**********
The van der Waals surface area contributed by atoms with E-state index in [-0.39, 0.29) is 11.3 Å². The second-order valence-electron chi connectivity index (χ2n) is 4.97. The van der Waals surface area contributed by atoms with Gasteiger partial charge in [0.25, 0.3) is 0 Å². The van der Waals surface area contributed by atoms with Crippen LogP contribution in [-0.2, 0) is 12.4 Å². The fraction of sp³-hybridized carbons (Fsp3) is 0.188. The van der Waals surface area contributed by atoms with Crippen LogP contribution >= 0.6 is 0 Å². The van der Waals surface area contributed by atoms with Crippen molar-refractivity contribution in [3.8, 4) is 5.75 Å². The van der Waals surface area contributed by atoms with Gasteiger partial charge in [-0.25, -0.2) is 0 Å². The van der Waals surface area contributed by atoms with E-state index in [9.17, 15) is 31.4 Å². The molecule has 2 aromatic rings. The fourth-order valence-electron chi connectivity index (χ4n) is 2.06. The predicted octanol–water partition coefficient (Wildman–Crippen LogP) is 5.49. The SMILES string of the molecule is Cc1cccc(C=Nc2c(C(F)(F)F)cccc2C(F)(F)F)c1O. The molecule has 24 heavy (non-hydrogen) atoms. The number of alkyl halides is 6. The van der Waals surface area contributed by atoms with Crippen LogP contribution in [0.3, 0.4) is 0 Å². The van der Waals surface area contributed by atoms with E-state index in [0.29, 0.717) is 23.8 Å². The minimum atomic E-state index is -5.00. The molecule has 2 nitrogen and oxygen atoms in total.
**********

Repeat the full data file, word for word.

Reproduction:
The van der Waals surface area contributed by atoms with E-state index in [-0.39, 0.29) is 11.3 Å². The second-order valence-electron chi connectivity index (χ2n) is 4.97. The van der Waals surface area contributed by atoms with Gasteiger partial charge in [0.25, 0.3) is 0 Å². The van der Waals surface area contributed by atoms with Crippen LogP contribution in [-0.2, 0) is 12.4 Å². The fraction of sp³-hybridized carbons (Fsp3) is 0.188. The van der Waals surface area contributed by atoms with Crippen LogP contribution >= 0.6 is 0 Å². The van der Waals surface area contributed by atoms with Crippen molar-refractivity contribution in [3.8, 4) is 5.75 Å². The van der Waals surface area contributed by atoms with Gasteiger partial charge in [-0.25, -0.2) is 0 Å². The van der Waals surface area contributed by atoms with E-state index in [9.17, 15) is 31.4 Å². The molecule has 2 aromatic rings. The fourth-order valence-electron chi connectivity index (χ4n) is 2.06. The predicted octanol–water partition coefficient (Wildman–Crippen LogP) is 5.49. The SMILES string of the molecule is Cc1cccc(C=Nc2c(C(F)(F)F)cccc2C(F)(F)F)c1O. The molecule has 24 heavy (non-hydrogen) atoms. The number of alkyl halides is 6. The van der Waals surface area contributed by atoms with Crippen LogP contribution in [0.3, 0.4) is 0 Å². The van der Waals surface area contributed by atoms with E-state index in [0.29, 0.717) is 23.8 Å². The minimum atomic E-state index is -5.00. The molecule has 2 nitrogen and oxygen atoms in total.